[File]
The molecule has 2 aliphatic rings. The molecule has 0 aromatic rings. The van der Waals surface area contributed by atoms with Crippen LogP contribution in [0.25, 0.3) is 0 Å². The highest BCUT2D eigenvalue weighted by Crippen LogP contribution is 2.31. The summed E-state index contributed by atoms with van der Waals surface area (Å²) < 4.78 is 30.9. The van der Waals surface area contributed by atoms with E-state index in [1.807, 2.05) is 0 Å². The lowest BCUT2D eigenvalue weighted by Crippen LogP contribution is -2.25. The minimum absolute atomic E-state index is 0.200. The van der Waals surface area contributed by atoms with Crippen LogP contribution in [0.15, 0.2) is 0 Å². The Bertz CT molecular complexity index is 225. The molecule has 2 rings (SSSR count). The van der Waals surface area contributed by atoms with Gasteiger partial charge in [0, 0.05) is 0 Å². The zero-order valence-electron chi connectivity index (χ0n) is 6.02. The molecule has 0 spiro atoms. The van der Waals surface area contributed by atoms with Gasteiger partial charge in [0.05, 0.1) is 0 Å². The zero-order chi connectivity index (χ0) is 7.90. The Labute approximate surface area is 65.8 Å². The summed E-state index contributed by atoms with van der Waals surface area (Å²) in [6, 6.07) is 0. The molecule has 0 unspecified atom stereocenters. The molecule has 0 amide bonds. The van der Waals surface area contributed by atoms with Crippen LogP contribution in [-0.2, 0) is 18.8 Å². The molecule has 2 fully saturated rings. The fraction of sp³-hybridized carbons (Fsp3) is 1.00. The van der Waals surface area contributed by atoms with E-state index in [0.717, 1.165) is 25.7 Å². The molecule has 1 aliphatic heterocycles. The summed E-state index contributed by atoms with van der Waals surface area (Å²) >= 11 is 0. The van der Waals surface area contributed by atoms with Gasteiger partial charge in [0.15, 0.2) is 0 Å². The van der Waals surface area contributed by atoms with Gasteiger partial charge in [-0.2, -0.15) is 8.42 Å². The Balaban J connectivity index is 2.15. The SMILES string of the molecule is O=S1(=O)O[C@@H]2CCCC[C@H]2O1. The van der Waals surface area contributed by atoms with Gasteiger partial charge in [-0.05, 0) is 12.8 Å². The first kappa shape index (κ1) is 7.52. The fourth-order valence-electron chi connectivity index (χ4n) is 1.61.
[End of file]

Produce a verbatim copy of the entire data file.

The molecule has 2 aliphatic rings. The molecule has 0 aromatic rings. The van der Waals surface area contributed by atoms with Crippen LogP contribution in [0.25, 0.3) is 0 Å². The highest BCUT2D eigenvalue weighted by Crippen LogP contribution is 2.31. The summed E-state index contributed by atoms with van der Waals surface area (Å²) < 4.78 is 30.9. The van der Waals surface area contributed by atoms with E-state index in [1.807, 2.05) is 0 Å². The lowest BCUT2D eigenvalue weighted by Crippen LogP contribution is -2.25. The minimum absolute atomic E-state index is 0.200. The van der Waals surface area contributed by atoms with Crippen LogP contribution in [0.15, 0.2) is 0 Å². The Bertz CT molecular complexity index is 225. The molecule has 2 rings (SSSR count). The van der Waals surface area contributed by atoms with Gasteiger partial charge in [0, 0.05) is 0 Å². The zero-order valence-electron chi connectivity index (χ0n) is 6.02. The molecule has 0 spiro atoms. The van der Waals surface area contributed by atoms with Gasteiger partial charge in [0.05, 0.1) is 0 Å². The zero-order chi connectivity index (χ0) is 7.90. The Labute approximate surface area is 65.8 Å². The summed E-state index contributed by atoms with van der Waals surface area (Å²) in [6, 6.07) is 0. The molecule has 0 unspecified atom stereocenters. The molecule has 0 amide bonds. The van der Waals surface area contributed by atoms with Crippen LogP contribution in [-0.2, 0) is 18.8 Å². The molecule has 2 fully saturated rings. The fraction of sp³-hybridized carbons (Fsp3) is 1.00. The van der Waals surface area contributed by atoms with E-state index in [0.717, 1.165) is 25.7 Å². The molecule has 1 aliphatic heterocycles. The summed E-state index contributed by atoms with van der Waals surface area (Å²) >= 11 is 0. The van der Waals surface area contributed by atoms with Gasteiger partial charge in [0.15, 0.2) is 0 Å². The van der Waals surface area contributed by atoms with Gasteiger partial charge in [-0.2, -0.15) is 8.42 Å². The Balaban J connectivity index is 2.15. The SMILES string of the molecule is O=S1(=O)O[C@@H]2CCCC[C@H]2O1. The van der Waals surface area contributed by atoms with Gasteiger partial charge in [-0.05, 0) is 12.8 Å². The first kappa shape index (κ1) is 7.52. The fourth-order valence-electron chi connectivity index (χ4n) is 1.61.